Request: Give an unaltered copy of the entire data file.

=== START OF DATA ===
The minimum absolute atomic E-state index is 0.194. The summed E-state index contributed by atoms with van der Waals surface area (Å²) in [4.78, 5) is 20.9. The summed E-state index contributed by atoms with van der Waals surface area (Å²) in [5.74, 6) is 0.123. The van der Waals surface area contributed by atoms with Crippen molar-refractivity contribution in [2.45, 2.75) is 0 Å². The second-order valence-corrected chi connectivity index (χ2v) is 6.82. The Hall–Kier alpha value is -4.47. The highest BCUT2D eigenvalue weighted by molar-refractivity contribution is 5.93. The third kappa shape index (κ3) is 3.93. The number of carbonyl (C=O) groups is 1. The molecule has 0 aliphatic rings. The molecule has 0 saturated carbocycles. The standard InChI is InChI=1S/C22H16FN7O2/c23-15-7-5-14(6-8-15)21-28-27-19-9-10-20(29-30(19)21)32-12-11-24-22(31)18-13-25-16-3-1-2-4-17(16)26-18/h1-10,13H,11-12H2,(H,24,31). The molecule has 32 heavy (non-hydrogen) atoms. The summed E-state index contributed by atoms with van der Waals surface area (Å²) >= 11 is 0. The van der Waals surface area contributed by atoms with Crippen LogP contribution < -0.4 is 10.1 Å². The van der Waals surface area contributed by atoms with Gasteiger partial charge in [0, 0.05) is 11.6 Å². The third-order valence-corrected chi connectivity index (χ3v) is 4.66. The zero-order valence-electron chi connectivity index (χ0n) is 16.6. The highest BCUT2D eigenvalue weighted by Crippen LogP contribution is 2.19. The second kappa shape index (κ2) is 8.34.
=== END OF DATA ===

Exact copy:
The minimum absolute atomic E-state index is 0.194. The summed E-state index contributed by atoms with van der Waals surface area (Å²) in [4.78, 5) is 20.9. The summed E-state index contributed by atoms with van der Waals surface area (Å²) in [5.74, 6) is 0.123. The van der Waals surface area contributed by atoms with Crippen molar-refractivity contribution in [2.45, 2.75) is 0 Å². The second-order valence-corrected chi connectivity index (χ2v) is 6.82. The Hall–Kier alpha value is -4.47. The highest BCUT2D eigenvalue weighted by molar-refractivity contribution is 5.93. The third kappa shape index (κ3) is 3.93. The number of carbonyl (C=O) groups is 1. The molecule has 0 aliphatic rings. The molecule has 0 saturated carbocycles. The standard InChI is InChI=1S/C22H16FN7O2/c23-15-7-5-14(6-8-15)21-28-27-19-9-10-20(29-30(19)21)32-12-11-24-22(31)18-13-25-16-3-1-2-4-17(16)26-18/h1-10,13H,11-12H2,(H,24,31). The molecule has 32 heavy (non-hydrogen) atoms. The summed E-state index contributed by atoms with van der Waals surface area (Å²) >= 11 is 0. The van der Waals surface area contributed by atoms with Crippen LogP contribution < -0.4 is 10.1 Å². The van der Waals surface area contributed by atoms with Gasteiger partial charge in [0, 0.05) is 11.6 Å². The third-order valence-corrected chi connectivity index (χ3v) is 4.66. The zero-order valence-electron chi connectivity index (χ0n) is 16.6. The highest BCUT2D eigenvalue weighted by Crippen LogP contribution is 2.19. The second kappa shape index (κ2) is 8.34.